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PART OF THE Inner Space ISSUE

‘Madame Jeanne is concerned with the glamour, the story-telling of knitwear.’

Hannah Richards, former code-breaker at Bletchley Park and gay before the time of liberation, is recovering from a mind broken by the strain of secrecy. With the Cuban missile crisis looming, she’s one of a group of patients taken to Tharn, an island famed for its fantastic knitwear, and things only get wilder from there. Dive in below.

Extract taken from The Knitting Station
By Kirsti Wishart
Published by Rymour Books

 

Although the tour of the Factory proved fascinating, Hannah couldn’t shake the sensation she was under constant observation and that what they were being shown was carefully stage-managed. Had she been less paranoid, it would have been easy to succumb to the Factory’s allure, led by the charming Camille. After a brief visit to the dorm, she took them to the section of the Factory devoted to design and the production of patterns and publicity known as the Studios. The decision of a movie star the magnitude of Elsie Brixton to come this far north and advertise knitting had made sense when they entered a warehouse-sized space broken up into sets by moveable plywood partitions. 

Hannah wasn’t sure whether to be amazed or appalled at the scale of the operation devoted to the sale of jumpers. Camille explained, ‘Madame Jeanne is concerned with the glamour, the story-telling of knitwear,’ with enough of an ironic set of the eyebrows to stop her sounding as if she were the lunatic here. ‘She wants the customer to feel that when they buy a product of Tharn, they’re buying a passport to another world. A pattern is like the view from the window of an aeroplane and it should transport them.’ 

Despite the grandiosity of Camille’s spiel, passing individual worlds in each box displaying breath-taking scenes of Alpine mountains, Norwegian fjords, chic Parisians in boulevard cafes and slick American teenagers hopping out of a Corvette to meet their friends in a burger bar, Hannah became impressed. Surprisingly, it reminded her of War work. This struck her more so when they entered the design rooms—a long white space filled with Tharn sunlight, walls as stunning as the multiple rainbows that had greeted them, decorated with swatches of colour, movie posters, photos ripped from Vogue and, inevitably, knitting patterns. The floor was filled with drawing desks where young men and women mingled to discuss their latest sketches, the contrast of knits, how this particular design would make their customer feel. They smiled distractedly at their visitors and, although the aims of the Park and the Factory were completely different, Hannah recognised their enthusiasm and focus as being that of shared endeavour towards a single purpose. Admittedly, yes, one had been to break codes and speed the end of the War while the other was dedicated to making wool products.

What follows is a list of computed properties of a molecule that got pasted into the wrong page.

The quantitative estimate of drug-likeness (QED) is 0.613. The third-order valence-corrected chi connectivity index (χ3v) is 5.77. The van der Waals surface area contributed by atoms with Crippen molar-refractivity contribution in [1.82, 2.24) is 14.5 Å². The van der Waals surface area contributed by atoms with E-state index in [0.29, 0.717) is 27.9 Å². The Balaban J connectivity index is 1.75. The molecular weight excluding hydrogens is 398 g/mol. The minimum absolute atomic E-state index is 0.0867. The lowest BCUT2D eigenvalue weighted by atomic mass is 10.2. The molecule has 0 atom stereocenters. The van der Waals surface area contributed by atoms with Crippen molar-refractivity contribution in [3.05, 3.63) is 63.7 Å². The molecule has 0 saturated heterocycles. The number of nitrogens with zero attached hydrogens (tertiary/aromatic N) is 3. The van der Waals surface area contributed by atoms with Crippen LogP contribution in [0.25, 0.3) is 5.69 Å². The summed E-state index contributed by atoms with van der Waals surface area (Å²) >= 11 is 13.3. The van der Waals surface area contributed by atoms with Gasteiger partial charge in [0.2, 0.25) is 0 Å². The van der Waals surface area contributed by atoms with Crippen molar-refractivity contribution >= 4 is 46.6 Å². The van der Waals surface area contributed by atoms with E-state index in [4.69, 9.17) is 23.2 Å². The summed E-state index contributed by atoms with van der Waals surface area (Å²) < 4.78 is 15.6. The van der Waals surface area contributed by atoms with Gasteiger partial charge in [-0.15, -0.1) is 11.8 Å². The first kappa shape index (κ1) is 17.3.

The man in the grey suit caught her attention while the others were watching a shoot featuring Barry Hunt and Lance Gilchrist. A breathless Maisie informed her those two were stars of the knitting pattern world. ‘They’re both so handsome,’ Maisie swooned. 

Hannah muttered, ‘And don’t they know it.’ She recognised them from flicking through Maisie’s collection of patterns, becoming intrigued by the exact nature of their relationship. Lance, a grey-haired, distinguished older gentleman was forever initiating the fresh-faced Barry into some new manly activity, like ski-ing or mountaineering or archery. Here they were in a board-room, the back-story being they were catching up on sales before a trip to the golf-course—Barry the thrusting, young, sales executive, Lance the sceptical Chairman of the Board. Seeing the familiar way Lance adjusted Barry’s pointer to show off a rising profit graph, Hannah smirked and guessed getting used to mechanised looms may have been the least of Tharn’s cultural adjustments. 

Gordon asked obscure technical questions about the photographer’s camera, Alfie was thrilled to be given a clip-board to hold and Maisie giggled as the kindly make-up artist allowed her to apply a powder-puff to Lance’s brow. Hannah noticed the man in grey wander past the set’s entrance. He was preoccupied, leafing through a bundle of what appeared to be index cards. In any other environment he’d have gone unnoticed, the assumption being he was some sort of clerk. Here his total lack of knitwear immediately drew Hannah’s attention. He looked so normal. After the rainbows and the sheep and disorientatingly beautiful people, this proved intriguing. Her experience at the Park had taught her that anomalies are always worth investigating. Hannah’s interest was piqued. This gentlemen stood out like an accountant at the Rio Carnival, 

It was easy enough to slip away while Camille explained male eye-shadowing techniques to Maisie. Following proved tricky however. In the maze of studio cubicles his greyness appeared then disappeared behind groups of prop-shifters and set dressers. When she saw him duck into a fake doorway, she was sure she had him cornered. Entering the room, however, she was confronted by walls lined with bookshelves packed with books. A green leather-backed armchair stood next to a dark wooden side table on which sat a decanter filled with whisky and two crystal glasses. Despite there being no sign of any other exit, the man in the grey suit had disappeared. 

The Knitting Station by Kirsti Wishart is published by Rymour Books, priced £8.99.

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